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This fire season I have only heard DNR on VHF .
151.3250 pl 146.2 main dispatch
151.3400 pl 110.9 air to ground
151.0250 pl 136.5 MIFC to Mero air units on Buffalo repeater.
154.2950 no pl patched into ARMER
I had posted on TCIP that it was Trooper 8 doing the water drops, but after seeing that video I see it was actually Trooper 9. (N119SP) There was a second MSP helicopter flying above the scene that was not dropping water, not sure if that was Trooper 7 or 8.
I am guessing you are hearing them off the Anoka towers? TGs 440 & 442?
My main system is Hennepin East, but I can get marginal on Anoka, I just checked my Unitrunker log for Hennepin East and it appears the DNR units have not been on Hennepin East since mid Feb.
Talked to a couple of guys in DNR 735 out of Zimmerman, and went over their truck briefly. it looks like they have a vhf radio in there, and they definitely use the Cambridge dispatch freq--151.325. However, one of the guys showed me their digital handheld radios, and said that they use those to talk to the county. so they have their vhf mobile radios, their vhf portable radios, and their 800Mhz portable radios.
I don't know how many county tacs they have, and it seems they always patch a state tac into a county tac.
DNR has plenty of ARMER talkgroups, in fact more than we even know about, but since they have such a high turnover, they are part time employees and they are creatures of convenience and habit, they generally use their VHF resources since that is what they need for their Air to Air and Air to Ground operations since the helicopters that they generally use are leased and they dont have ARMER aircraft mobiles. They can use their ARMER portables in the helicopter, but for the sake of their own operations, they use VHF. DNR coveres many areas and some of them especially, north of the metro along I-94, still have yet to migrate to ARMER. The other consideration is that federal smoke chasers from the Sherburne Nat'l Wildlife refuge use Fed VHF and have no ARMER capabilities, but do have shared resources with DNR.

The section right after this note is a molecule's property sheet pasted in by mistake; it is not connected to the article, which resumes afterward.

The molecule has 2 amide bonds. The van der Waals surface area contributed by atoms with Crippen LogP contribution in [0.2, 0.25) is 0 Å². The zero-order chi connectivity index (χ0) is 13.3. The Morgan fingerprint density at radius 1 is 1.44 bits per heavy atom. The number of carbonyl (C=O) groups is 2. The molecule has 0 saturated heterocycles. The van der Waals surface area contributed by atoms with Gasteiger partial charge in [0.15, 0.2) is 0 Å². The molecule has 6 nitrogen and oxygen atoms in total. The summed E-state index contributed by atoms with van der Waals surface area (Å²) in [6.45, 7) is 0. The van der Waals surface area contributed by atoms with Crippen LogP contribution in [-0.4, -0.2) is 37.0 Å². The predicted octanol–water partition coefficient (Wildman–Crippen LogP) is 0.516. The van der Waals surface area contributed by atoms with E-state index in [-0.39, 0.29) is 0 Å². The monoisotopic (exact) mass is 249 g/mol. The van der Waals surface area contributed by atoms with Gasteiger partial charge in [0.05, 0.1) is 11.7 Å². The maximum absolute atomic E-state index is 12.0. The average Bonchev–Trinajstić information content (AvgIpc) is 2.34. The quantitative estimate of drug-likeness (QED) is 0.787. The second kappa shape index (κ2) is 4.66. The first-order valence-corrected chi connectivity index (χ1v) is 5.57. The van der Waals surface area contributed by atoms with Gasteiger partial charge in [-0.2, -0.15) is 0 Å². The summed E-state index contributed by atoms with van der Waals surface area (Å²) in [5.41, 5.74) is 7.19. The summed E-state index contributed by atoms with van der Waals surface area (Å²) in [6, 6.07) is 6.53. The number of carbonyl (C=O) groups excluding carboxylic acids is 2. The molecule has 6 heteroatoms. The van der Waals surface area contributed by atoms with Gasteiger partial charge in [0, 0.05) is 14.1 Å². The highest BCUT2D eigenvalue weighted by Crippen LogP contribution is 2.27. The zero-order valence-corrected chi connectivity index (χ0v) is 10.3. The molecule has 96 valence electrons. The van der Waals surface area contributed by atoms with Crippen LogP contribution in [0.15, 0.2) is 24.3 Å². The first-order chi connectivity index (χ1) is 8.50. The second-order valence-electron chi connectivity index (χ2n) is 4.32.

This does cause a bit of disconnect at the fireground since nearly all non-planned wildland fires have a structural fire department that initially manages the scene, and often is the only resource needed at the scene, but when DNR arrives, their interoperability is generally only achieved by a face to face interaction between a DNR IC and the local IC. There are a bunch of safety considerations to take into account on both sides of the line and with limited budgets, I suspect that VHF and ARMER differences will always continue to exist. I do think that as Chisago county continues to build up and migrate and also as the I-94 corridor migrates, things may change.